Article about Diverging (concave) lens
Definition of the concave lenses
One type of lens used in everyday life is the concave lens. A concave lens is a lens with a thinner center while thicker edges. The concave lenses are usually circular, although there are also lenses that are not circular. The concave lenses, like convex lenses, are made of glass so that the lens has a refractive index greater than the refractive index of the air.
Types of the concave lenses
In general, there are three types of the concave lenses, where the shape of the lens looks like in the figure below (side view).
The use of the concave lenses
If a person’s eyes cannot see distant objects clearly or the person is nearsighted, then he utilizes a concave lens or divergent lens or a negative lens to help his vision. The concave lenses are used on eyeglasses or contact lenses to help a person see objects. In addition to being applied to optical glasses and contact lenses, concave lenses are also used in the optical telescope.
The focal point (F) of the concave lens
Observe the figure. The beam of light that comes from objects that are very far away like the sun is parallel to the principal axis of the lens. In the figure, the principal axis of the lens is a blue line.
A beam of light comes on the lens surface, which is concave, and the lens refracts the beam of light. Refraction of light by the concave lens obeys the law of refraction of light. All the rays of light are refracted as if coming from the focal point of F2, and the refracted beam of light spreads in various directions. The refracted beam of light propagates in multiple directions so that the concave lens is called the divergent lens.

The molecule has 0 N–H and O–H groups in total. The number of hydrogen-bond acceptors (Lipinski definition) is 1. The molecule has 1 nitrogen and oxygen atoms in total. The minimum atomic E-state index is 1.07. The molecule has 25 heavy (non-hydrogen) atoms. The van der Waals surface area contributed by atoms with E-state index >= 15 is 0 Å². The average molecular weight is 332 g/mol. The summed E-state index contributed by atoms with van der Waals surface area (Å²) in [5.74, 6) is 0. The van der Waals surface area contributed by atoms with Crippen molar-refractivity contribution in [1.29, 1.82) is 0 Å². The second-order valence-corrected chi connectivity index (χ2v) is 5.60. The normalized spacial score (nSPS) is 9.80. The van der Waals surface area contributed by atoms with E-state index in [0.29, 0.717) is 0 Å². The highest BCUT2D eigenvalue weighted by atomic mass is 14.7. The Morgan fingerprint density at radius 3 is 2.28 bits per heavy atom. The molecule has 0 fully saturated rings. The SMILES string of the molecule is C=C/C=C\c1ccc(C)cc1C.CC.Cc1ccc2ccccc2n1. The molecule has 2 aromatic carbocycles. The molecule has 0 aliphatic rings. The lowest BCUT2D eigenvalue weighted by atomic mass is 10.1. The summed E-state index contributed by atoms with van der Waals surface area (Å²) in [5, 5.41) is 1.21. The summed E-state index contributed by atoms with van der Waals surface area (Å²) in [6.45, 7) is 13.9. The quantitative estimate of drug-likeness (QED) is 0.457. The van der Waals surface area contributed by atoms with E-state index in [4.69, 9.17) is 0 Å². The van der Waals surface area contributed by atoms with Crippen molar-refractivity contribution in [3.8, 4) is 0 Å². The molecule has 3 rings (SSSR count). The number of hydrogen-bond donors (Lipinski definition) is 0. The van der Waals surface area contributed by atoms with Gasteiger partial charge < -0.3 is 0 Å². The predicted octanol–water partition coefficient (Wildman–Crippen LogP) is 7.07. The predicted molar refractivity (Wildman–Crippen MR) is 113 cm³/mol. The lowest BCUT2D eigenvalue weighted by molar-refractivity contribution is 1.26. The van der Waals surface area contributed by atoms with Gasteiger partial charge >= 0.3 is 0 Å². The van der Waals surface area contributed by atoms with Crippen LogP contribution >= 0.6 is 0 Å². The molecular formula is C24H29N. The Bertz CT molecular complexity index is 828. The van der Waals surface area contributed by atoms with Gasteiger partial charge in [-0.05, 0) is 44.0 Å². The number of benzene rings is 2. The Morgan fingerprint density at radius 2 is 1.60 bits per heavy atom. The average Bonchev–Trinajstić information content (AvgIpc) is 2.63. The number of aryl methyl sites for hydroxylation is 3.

The focal point of F2 is the location of the image from a very distant object. If the beam of light refracted by a concave lens comes from the sun, the sun’s image will appear at the focal point of F2. The human eye considers the beam of light is moving straight. Therefore, the beam of light is refracted as if coming from the F2 focal point, even though the refracted ray of light does not pass through the focal point. Because the beam of light does not pass through the focal point, the focal point of the concave lens is virtual, and the image of the object that looks as if it is at the focal point is also virtual.
The image of the concave lens
The concave lenses can only form virtual images. The virtual image does not exist but as if it exists because the human eye sees the beam of light moving straight so that the human brain concludes that the image exists. If a screen is placed at a point where there is a virtual image, there is no image on the screen. The image formation by the concave lenses explained in detail in the topic of image formation by the concave lens.
10 conceptual questions and answers about diverging (concave) lenses.
1. What is a diverging lens and what are its key characteristics?
A diverging lens, also known as a concave lens, is a lens that spreads out light rays that have been refracted. Key characteristics include thinner center than edges, light rays diverge after refraction, and it always forms a virtual, upright, and reduced image.